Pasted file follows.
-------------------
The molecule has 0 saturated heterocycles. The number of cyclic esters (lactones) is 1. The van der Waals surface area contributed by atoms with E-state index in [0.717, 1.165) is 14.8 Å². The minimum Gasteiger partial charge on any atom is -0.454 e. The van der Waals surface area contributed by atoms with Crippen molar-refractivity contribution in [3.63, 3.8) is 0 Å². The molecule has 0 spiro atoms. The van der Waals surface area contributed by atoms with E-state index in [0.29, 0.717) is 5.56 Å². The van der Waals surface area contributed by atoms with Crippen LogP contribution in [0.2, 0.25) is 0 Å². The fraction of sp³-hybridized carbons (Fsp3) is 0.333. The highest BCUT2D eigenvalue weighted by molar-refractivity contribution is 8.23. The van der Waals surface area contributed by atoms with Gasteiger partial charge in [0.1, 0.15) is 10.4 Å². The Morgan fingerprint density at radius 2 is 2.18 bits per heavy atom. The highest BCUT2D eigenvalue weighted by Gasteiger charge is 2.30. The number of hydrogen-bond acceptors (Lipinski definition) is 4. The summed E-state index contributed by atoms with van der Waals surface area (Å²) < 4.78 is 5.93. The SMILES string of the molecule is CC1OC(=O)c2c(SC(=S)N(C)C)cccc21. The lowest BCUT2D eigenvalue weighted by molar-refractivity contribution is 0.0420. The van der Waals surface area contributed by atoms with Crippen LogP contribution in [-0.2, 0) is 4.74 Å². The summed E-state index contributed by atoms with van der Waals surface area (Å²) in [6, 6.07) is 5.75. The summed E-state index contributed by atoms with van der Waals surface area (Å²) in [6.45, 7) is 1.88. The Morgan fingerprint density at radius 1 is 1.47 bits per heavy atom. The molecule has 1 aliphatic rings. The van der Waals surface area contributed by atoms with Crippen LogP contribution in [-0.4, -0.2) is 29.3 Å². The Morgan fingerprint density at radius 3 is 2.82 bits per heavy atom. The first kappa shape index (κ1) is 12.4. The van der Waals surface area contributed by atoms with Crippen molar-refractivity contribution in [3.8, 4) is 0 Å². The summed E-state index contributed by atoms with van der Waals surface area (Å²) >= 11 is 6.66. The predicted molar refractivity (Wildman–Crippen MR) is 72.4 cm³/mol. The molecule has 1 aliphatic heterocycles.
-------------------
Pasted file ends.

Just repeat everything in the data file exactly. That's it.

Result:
The molecule has 0 saturated heterocycles. The number of cyclic esters (lactones) is 1. The van der Waals surface area contributed by atoms with E-state index in [0.717, 1.165) is 14.8 Å². The minimum Gasteiger partial charge on any atom is -0.454 e. The van der Waals surface area contributed by atoms with Crippen molar-refractivity contribution in [3.63, 3.8) is 0 Å². The molecule has 0 spiro atoms. The van der Waals surface area contributed by atoms with E-state index in [0.29, 0.717) is 5.56 Å². The van der Waals surface area contributed by atoms with Crippen LogP contribution in [0.2, 0.25) is 0 Å². The fraction of sp³-hybridized carbons (Fsp3) is 0.333. The highest BCUT2D eigenvalue weighted by molar-refractivity contribution is 8.23. The van der Waals surface area contributed by atoms with Gasteiger partial charge in [0.1, 0.15) is 10.4 Å². The Morgan fingerprint density at radius 2 is 2.18 bits per heavy atom. The highest BCUT2D eigenvalue weighted by Gasteiger charge is 2.30. The number of hydrogen-bond acceptors (Lipinski definition) is 4. The summed E-state index contributed by atoms with van der Waals surface area (Å²) < 4.78 is 5.93. The SMILES string of the molecule is CC1OC(=O)c2c(SC(=S)N(C)C)cccc21. The lowest BCUT2D eigenvalue weighted by molar-refractivity contribution is 0.0420. The van der Waals surface area contributed by atoms with Crippen LogP contribution in [-0.2, 0) is 4.74 Å². The summed E-state index contributed by atoms with van der Waals surface area (Å²) in [6, 6.07) is 5.75. The summed E-state index contributed by atoms with van der Waals surface area (Å²) in [6.45, 7) is 1.88. The Morgan fingerprint density at radius 1 is 1.47 bits per heavy atom. The molecule has 1 aliphatic rings. The van der Waals surface area contributed by atoms with Crippen LogP contribution in [-0.4, -0.2) is 29.3 Å². The Morgan fingerprint density at radius 3 is 2.82 bits per heavy atom. The first kappa shape index (κ1) is 12.4. The van der Waals surface area contributed by atoms with Crippen molar-refractivity contribution in [3.8, 4) is 0 Å². The summed E-state index contributed by atoms with van der Waals surface area (Å²) >= 11 is 6.66. The predicted molar refractivity (Wildman–Crippen MR) is 72.4 cm³/mol. The molecule has 1 aliphatic heterocycles.